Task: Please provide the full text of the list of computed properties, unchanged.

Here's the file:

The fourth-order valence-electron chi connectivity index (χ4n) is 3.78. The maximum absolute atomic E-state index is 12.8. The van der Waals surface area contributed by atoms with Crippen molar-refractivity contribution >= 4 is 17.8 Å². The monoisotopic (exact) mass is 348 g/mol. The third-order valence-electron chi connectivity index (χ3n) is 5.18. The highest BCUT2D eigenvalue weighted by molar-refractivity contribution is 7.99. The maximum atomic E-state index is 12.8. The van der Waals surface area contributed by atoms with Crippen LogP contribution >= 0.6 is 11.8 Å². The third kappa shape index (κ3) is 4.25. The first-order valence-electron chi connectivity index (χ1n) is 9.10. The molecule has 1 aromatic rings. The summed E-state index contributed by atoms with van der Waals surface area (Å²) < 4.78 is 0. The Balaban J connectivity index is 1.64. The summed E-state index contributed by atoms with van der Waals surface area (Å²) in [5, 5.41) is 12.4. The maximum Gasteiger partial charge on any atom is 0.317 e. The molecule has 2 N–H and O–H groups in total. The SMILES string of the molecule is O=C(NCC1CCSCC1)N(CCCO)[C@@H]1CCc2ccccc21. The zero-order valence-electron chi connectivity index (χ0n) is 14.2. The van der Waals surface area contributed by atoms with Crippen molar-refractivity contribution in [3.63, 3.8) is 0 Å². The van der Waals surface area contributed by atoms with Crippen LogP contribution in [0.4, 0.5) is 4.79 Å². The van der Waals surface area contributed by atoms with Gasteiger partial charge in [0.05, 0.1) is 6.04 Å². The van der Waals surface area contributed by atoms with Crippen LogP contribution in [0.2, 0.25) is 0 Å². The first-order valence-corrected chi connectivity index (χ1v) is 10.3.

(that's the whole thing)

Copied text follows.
The fourth-order valence-electron chi connectivity index (χ4n) is 3.78. The maximum absolute atomic E-state index is 12.8. The van der Waals surface area contributed by atoms with Crippen molar-refractivity contribution >= 4 is 17.8 Å². The monoisotopic (exact) mass is 348 g/mol. The third-order valence-electron chi connectivity index (χ3n) is 5.18. The highest BCUT2D eigenvalue weighted by molar-refractivity contribution is 7.99. The maximum atomic E-state index is 12.8. The van der Waals surface area contributed by atoms with Crippen LogP contribution >= 0.6 is 11.8 Å². The third kappa shape index (κ3) is 4.25. The first-order valence-electron chi connectivity index (χ1n) is 9.10. The molecule has 1 aromatic rings. The summed E-state index contributed by atoms with van der Waals surface area (Å²) < 4.78 is 0. The Balaban J connectivity index is 1.64. The summed E-state index contributed by atoms with van der Waals surface area (Å²) in [5, 5.41) is 12.4. The maximum Gasteiger partial charge on any atom is 0.317 e. The molecule has 2 N–H and O–H groups in total. The SMILES string of the molecule is O=C(NCC1CCSCC1)N(CCCO)[C@@H]1CCc2ccccc21. The zero-order valence-electron chi connectivity index (χ0n) is 14.2. The van der Waals surface area contributed by atoms with Crippen molar-refractivity contribution in [3.63, 3.8) is 0 Å². The van der Waals surface area contributed by atoms with Crippen LogP contribution in [0.4, 0.5) is 4.79 Å². The van der Waals surface area contributed by atoms with Gasteiger partial charge in [0.05, 0.1) is 6.04 Å². The van der Waals surface area contributed by atoms with Crippen LogP contribution in [0.2, 0.25) is 0 Å². The first-order valence-corrected chi connectivity index (χ1v) is 10.3.